Easiest. Move. Ever.

Perri Ormont Blumberg
January 21, 2018
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Every Sunday evening, before you kick off a Marvelous Mrs.Maisel or The Crown viewing session here's the easiest thing you can do to stick to your healthy eating goals all week long: Cook a pot of dried beans.

All this simple task requires is a pot, dried beans of your choice (black, pinto, Great Northern, and kidney are a few great options), water, and a vague eye on the time (Your mouth is a better judge than the clock—so get up from your couch from time to time to pop a bean or two and taste-test).

If you want to get really fancy, consider using this trick I picked up in culinary school: Add a stalk of kombu. This dried seaweed can be found at health stores or the Asian food aisle at grocery stores and amps up the flavor of your beans while also giving them an added dose of nutrition thanks to its calcium and potassium. It's also said to help with digesting beans (read: less gas). You can also order kombu on Amazon here.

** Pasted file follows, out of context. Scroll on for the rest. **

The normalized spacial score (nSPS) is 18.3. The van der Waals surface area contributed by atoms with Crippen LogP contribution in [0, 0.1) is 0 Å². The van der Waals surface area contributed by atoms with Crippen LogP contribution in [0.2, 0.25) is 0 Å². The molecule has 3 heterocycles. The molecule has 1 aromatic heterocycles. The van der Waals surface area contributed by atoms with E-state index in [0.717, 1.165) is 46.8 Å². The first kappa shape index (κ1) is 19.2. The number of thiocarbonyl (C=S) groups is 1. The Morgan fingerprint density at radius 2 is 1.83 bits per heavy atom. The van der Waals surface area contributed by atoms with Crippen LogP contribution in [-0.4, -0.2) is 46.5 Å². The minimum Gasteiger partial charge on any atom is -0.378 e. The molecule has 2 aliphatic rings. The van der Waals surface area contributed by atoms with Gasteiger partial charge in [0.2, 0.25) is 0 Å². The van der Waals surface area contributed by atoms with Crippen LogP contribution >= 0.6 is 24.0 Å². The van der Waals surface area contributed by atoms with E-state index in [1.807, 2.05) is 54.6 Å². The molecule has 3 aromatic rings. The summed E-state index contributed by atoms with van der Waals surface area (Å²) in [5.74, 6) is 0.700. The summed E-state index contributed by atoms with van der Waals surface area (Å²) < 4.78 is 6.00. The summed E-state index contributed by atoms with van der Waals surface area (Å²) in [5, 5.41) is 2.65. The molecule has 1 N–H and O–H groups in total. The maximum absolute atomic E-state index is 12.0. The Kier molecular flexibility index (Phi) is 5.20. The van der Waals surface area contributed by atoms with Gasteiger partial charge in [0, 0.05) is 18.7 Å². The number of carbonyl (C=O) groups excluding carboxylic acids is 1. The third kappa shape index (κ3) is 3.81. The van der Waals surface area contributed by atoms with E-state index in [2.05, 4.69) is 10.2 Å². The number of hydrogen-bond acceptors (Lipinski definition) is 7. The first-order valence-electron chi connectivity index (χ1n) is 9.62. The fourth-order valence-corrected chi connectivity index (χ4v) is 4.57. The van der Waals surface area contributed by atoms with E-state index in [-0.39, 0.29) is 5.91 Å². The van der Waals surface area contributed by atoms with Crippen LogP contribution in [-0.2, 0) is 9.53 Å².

If you think beans aren't filling, think again. "When it comes to plant-based protein, beans have roughly double the protein compared to grains. They are also higher in protein than eggs and nuts," notes Rebecca Lewis, nutrionist for HelloFresh, a leading meal delivery kit company available nationwide. Once you've prepared a batch of beans, you can use them as the base of a variety of dishes like stews, chilis (this slow-cooker sweet potato-black bean chili is calling our names), soups, and salads. It's a cook once, eat thrice (tiimes two!) situation in this kitchen, y'all.

"Beans are one of the most health-promoting food groups as they are loaded with different types of fibers, plant proteins, and micronutrients, such as iron, zinc, folate, and potassium," adds Julieanna Hever, nutritionist and author of Plant-Based Nutrition (Idiot's Guides) 2nd Edition. "Regular consumption of beans has been associated with weight loss, improved blood pressure and regulation of blood sugar, insulin, and blood cholesterol levels."

Another cool added bonus of legumes? "Probiotics are trendy enough now that we know we should be taking them regularly.  But, to keep those probiotics alive they need to be fed with prebiotics.That's where beans come into play," explains Hever. "Beans are not only a good source of fiber (1 cup = 17 grams of fiber), but they also contain resistant starch—the exact thing that probiotics need to flourish in your gut. Even better: All that fiber gets your digestive tract moving so you stay regular."

Now, back to Mrs.Maisel, Joel, and the crew.